Out of the Closets and Into the Pews!

My piece for AmCon on gay Christians coming out is online! Coming out of the closet is the simplest tool of the gay movement, yet it’s proven to be the most powerful and even the most spiritually profound. On the political side, Pew Research data this year found that knowing someone who is gay was the most common reason people switched to supporting gay marriage, and the percentage of people who know someone openly gay has risen over 25 points since 1993. But on a more personal level, … [Read more...]

“A Long, Cold Lent”: I read David Adams Richards’s “Friends of Meager Fortune”

it's CanCon for AmCon!: I saved The Friends of Meager Fortune, the second novel I’ve read by Canadian Catholic author David Adams Richards, for the polar vortex. If anything can make Boston in January seem warm, it’s this relentlessly grim tale of the last days of man-and-horse lumbering, with horses crashing through the ice and bloodied hands freezing on the reins. I’m conflicted about recommending the book. What is good in it is immensely powerful. The story of the doomed love of … [Read more...]

“Defiled”

very, very powerful post over at Mudblood Catholic: Though I've mentioned it briefly before, this was a really hard post to write. Warning: it contains language and subject matter that may be triggering for people who've experienced traumas. To make myself feel better, and probably alienate my readers in the process, I will be interspersing inappropriately amusing photographs. ... When I was an adolescent, I was raped four times. Talking about it doesn't make you feel better, but not … [Read more...]

The Diversity of the Saints Is a Diversity of Pain

Speaking of the wild diversity of the saints--over the weekend I read this powerful & bluntly painful piece from Mudblood Catholic: "God is doing something in the dark." But what? And, really, "Why remain here in the dark?" And that post collided with a very intense night at the pregnancy center, and the readings from this past Sunday: For you love all things that are and loathe nothing that you have made; for what you hated, you would not have fashioned. And how could a thing … [Read more...]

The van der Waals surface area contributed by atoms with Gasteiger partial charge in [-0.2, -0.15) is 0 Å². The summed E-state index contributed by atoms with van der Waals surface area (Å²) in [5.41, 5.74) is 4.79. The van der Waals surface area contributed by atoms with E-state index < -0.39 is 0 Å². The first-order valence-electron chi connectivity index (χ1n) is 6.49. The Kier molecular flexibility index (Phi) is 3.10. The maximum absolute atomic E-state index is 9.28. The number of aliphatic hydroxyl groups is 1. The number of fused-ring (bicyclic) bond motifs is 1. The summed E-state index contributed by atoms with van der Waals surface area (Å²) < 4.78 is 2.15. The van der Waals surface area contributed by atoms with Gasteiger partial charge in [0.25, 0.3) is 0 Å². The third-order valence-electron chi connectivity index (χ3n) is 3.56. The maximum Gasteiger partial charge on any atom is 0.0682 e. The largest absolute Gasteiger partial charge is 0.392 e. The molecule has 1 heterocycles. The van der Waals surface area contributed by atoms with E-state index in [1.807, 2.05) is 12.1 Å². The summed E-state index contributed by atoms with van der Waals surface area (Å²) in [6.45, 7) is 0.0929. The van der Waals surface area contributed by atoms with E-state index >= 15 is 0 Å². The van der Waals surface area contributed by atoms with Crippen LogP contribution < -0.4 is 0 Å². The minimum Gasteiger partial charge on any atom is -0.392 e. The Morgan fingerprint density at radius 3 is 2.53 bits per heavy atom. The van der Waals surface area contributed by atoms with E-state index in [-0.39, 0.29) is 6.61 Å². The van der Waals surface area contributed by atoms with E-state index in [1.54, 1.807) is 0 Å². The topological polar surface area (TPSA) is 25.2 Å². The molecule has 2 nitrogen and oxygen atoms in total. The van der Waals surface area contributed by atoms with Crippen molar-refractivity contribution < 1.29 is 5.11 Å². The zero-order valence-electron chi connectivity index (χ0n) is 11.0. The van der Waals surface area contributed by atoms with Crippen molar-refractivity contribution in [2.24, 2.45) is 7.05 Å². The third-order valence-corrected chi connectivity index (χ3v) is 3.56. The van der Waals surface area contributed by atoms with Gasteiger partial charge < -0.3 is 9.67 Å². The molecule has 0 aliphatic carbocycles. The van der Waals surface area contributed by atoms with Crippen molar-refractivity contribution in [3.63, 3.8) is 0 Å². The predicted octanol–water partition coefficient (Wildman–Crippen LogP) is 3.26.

“Unmaker’s Mark”: I review “What Happened to Sophie Wilder”

at AmCon: ...There’s a lot going on here. There’s Sophie’s quest for identity (she has three different surnames throughout the novel), a quest she seems to be trying to escape—she wants to surrender to an identity, sink into it, rather than having to go out and conquer and defend it. She doesn’t want her conversion and subsequent changed life to be about her search for self, but about her encounter with God. There’s a grim consideration of suffering and how it resists narrative. … [Read more...]

“Heeding Cries for Help from Discarded, Disconnected Young Men”: LA Times

feature--and do read to the end: ...Fifteen years ago, Ruett and Rhonda Foster were grieving parents in a courtroom. Their 7-year-old son Evan had been shot and killed by a gang member at Inglewood's Darby Park. Evan was clutching his soccer trophy in the back seat of the family car when bullets aimed at someone else tore through the windshield and struck him in the head. Three young men were convicted and sent to prison. And the Fosters began performing their own sort of penance, making … [Read more...]

“Deployment to War Doesn’t Figure in Majority of Military Suicides”: LA Times

reports: ...The most recent Pentagondata show that a slight majority — 52% — of troops who have committed suicide while on active duty were never assigned to Afghanistan or Iraq. The numbers, from the years 2008 to 2011, upend the popular belief that a large increase in suicides over the last decade stems from the psychological toll of combat and repeated deployments to war. To researchers trying to unravel the causes of the rise, the statistics suggest that the mental health and life … [Read more...]


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